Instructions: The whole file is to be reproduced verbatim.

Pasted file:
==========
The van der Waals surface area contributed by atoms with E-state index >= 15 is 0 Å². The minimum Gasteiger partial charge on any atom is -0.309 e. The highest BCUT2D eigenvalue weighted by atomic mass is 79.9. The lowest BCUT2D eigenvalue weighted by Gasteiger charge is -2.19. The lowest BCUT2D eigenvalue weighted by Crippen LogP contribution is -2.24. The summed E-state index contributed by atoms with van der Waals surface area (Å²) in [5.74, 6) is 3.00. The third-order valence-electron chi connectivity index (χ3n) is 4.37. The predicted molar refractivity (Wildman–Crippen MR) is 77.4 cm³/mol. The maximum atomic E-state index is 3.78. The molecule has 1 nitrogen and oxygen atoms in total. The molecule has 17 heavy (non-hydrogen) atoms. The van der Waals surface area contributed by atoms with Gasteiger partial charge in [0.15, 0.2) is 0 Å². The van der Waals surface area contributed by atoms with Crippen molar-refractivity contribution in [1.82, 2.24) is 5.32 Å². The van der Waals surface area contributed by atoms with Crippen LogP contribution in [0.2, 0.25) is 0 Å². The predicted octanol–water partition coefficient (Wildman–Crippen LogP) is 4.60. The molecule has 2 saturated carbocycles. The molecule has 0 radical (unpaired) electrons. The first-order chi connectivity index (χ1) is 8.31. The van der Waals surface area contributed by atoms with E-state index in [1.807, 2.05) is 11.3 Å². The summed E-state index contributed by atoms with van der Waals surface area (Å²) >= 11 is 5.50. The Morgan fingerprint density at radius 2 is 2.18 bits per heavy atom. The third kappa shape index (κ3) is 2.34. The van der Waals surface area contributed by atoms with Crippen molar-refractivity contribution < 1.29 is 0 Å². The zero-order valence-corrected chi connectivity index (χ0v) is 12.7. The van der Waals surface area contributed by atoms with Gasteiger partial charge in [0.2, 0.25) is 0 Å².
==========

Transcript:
The van der Waals surface area contributed by atoms with E-state index >= 15 is 0 Å². The minimum Gasteiger partial charge on any atom is -0.309 e. The highest BCUT2D eigenvalue weighted by atomic mass is 79.9. The lowest BCUT2D eigenvalue weighted by Gasteiger charge is -2.19. The lowest BCUT2D eigenvalue weighted by Crippen LogP contribution is -2.24. The summed E-state index contributed by atoms with van der Waals surface area (Å²) in [5.74, 6) is 3.00. The third-order valence-electron chi connectivity index (χ3n) is 4.37. The predicted molar refractivity (Wildman–Crippen MR) is 77.4 cm³/mol. The maximum atomic E-state index is 3.78. The molecule has 1 nitrogen and oxygen atoms in total. The molecule has 17 heavy (non-hydrogen) atoms. The van der Waals surface area contributed by atoms with Gasteiger partial charge in [0.15, 0.2) is 0 Å². The van der Waals surface area contributed by atoms with Crippen molar-refractivity contribution in [1.82, 2.24) is 5.32 Å². The van der Waals surface area contributed by atoms with Crippen LogP contribution in [0.2, 0.25) is 0 Å². The predicted octanol–water partition coefficient (Wildman–Crippen LogP) is 4.60. The molecule has 2 saturated carbocycles. The molecule has 0 radical (unpaired) electrons. The first-order chi connectivity index (χ1) is 8.31. The van der Waals surface area contributed by atoms with E-state index in [1.807, 2.05) is 11.3 Å². The summed E-state index contributed by atoms with van der Waals surface area (Å²) >= 11 is 5.50. The Morgan fingerprint density at radius 2 is 2.18 bits per heavy atom. The third kappa shape index (κ3) is 2.34. The van der Waals surface area contributed by atoms with Crippen molar-refractivity contribution < 1.29 is 0 Å². The zero-order valence-corrected chi connectivity index (χ0v) is 12.7. The van der Waals surface area contributed by atoms with Gasteiger partial charge in [0.2, 0.25) is 0 Å².